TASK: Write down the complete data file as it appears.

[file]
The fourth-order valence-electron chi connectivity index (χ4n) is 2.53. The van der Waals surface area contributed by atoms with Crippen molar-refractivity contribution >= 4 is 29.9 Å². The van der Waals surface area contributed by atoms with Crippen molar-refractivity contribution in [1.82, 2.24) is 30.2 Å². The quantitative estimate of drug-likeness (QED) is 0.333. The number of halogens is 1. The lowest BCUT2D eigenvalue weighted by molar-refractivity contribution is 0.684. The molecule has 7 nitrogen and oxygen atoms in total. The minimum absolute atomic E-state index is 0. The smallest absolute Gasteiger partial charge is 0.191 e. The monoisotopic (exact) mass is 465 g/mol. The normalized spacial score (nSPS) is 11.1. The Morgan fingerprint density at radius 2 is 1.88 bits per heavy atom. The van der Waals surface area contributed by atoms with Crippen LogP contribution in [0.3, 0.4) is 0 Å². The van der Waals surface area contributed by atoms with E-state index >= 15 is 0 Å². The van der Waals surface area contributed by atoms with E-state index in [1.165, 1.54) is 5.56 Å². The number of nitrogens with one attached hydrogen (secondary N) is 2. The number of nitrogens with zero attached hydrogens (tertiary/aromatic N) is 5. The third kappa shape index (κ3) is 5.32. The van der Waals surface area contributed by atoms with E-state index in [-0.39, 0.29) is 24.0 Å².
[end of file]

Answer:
The fourth-order valence-electron chi connectivity index (χ4n) is 2.53. The van der Waals surface area contributed by atoms with Crippen molar-refractivity contribution >= 4 is 29.9 Å². The van der Waals surface area contributed by atoms with Crippen molar-refractivity contribution in [1.82, 2.24) is 30.2 Å². The quantitative estimate of drug-likeness (QED) is 0.333. The number of halogens is 1. The lowest BCUT2D eigenvalue weighted by molar-refractivity contribution is 0.684. The molecule has 7 nitrogen and oxygen atoms in total. The minimum absolute atomic E-state index is 0. The smallest absolute Gasteiger partial charge is 0.191 e. The monoisotopic (exact) mass is 465 g/mol. The normalized spacial score (nSPS) is 11.1. The Morgan fingerprint density at radius 2 is 1.88 bits per heavy atom. The van der Waals surface area contributed by atoms with Crippen LogP contribution in [0.3, 0.4) is 0 Å². The van der Waals surface area contributed by atoms with E-state index >= 15 is 0 Å². The van der Waals surface area contributed by atoms with E-state index in [1.165, 1.54) is 5.56 Å². The number of nitrogens with one attached hydrogen (secondary N) is 2. The number of nitrogens with zero attached hydrogens (tertiary/aromatic N) is 5. The third kappa shape index (κ3) is 5.32. The van der Waals surface area contributed by atoms with E-state index in [-0.39, 0.29) is 24.0 Å².